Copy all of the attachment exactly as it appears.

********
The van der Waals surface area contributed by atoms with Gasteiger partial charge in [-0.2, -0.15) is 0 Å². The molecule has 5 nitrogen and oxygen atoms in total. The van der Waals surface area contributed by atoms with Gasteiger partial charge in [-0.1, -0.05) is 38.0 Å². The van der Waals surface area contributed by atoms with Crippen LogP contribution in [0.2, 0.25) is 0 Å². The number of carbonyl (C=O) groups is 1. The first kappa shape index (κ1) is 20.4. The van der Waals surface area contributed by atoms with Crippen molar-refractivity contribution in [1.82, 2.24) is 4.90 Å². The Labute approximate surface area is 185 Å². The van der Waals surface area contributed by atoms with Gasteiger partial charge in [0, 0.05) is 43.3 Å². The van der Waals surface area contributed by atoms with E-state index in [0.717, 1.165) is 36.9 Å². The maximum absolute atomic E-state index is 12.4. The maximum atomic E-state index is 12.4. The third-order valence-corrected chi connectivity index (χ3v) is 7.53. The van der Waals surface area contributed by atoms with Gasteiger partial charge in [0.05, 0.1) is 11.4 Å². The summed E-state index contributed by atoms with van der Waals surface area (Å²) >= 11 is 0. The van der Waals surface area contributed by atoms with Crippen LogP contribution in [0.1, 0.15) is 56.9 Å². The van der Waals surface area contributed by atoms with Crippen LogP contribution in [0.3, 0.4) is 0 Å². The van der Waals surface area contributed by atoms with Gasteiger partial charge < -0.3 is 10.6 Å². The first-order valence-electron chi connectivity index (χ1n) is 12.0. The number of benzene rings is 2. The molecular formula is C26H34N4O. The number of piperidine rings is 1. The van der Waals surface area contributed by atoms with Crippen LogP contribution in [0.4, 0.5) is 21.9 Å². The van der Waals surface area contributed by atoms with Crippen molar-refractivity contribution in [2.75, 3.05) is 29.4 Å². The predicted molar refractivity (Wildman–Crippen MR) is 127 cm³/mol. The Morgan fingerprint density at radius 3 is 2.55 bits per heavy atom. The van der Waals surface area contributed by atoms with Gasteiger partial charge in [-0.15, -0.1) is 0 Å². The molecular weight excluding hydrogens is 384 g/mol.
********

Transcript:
The van der Waals surface area contributed by atoms with Gasteiger partial charge in [-0.2, -0.15) is 0 Å². The molecule has 5 nitrogen and oxygen atoms in total. The van der Waals surface area contributed by atoms with Gasteiger partial charge in [-0.1, -0.05) is 38.0 Å². The van der Waals surface area contributed by atoms with Crippen LogP contribution in [0.2, 0.25) is 0 Å². The number of carbonyl (C=O) groups is 1. The first kappa shape index (κ1) is 20.4. The van der Waals surface area contributed by atoms with Crippen molar-refractivity contribution in [1.82, 2.24) is 4.90 Å². The Labute approximate surface area is 185 Å². The van der Waals surface area contributed by atoms with Gasteiger partial charge in [0, 0.05) is 43.3 Å². The van der Waals surface area contributed by atoms with E-state index in [0.717, 1.165) is 36.9 Å². The maximum absolute atomic E-state index is 12.4. The maximum atomic E-state index is 12.4. The third-order valence-corrected chi connectivity index (χ3v) is 7.53. The van der Waals surface area contributed by atoms with Gasteiger partial charge in [0.05, 0.1) is 11.4 Å². The summed E-state index contributed by atoms with van der Waals surface area (Å²) >= 11 is 0. The van der Waals surface area contributed by atoms with Crippen LogP contribution in [0.1, 0.15) is 56.9 Å². The van der Waals surface area contributed by atoms with Crippen LogP contribution in [0.3, 0.4) is 0 Å². The van der Waals surface area contributed by atoms with Gasteiger partial charge < -0.3 is 10.6 Å². The first-order valence-electron chi connectivity index (χ1n) is 12.0. The number of benzene rings is 2. The molecular formula is C26H34N4O. The number of piperidine rings is 1. The van der Waals surface area contributed by atoms with Crippen LogP contribution in [0.4, 0.5) is 21.9 Å². The van der Waals surface area contributed by atoms with Crippen molar-refractivity contribution in [2.75, 3.05) is 29.4 Å². The predicted molar refractivity (Wildman–Crippen MR) is 127 cm³/mol. The Morgan fingerprint density at radius 3 is 2.55 bits per heavy atom. The van der Waals surface area contributed by atoms with Gasteiger partial charge in [-0.15, -0.1) is 0 Å². The molecular weight excluding hydrogens is 384 g/mol.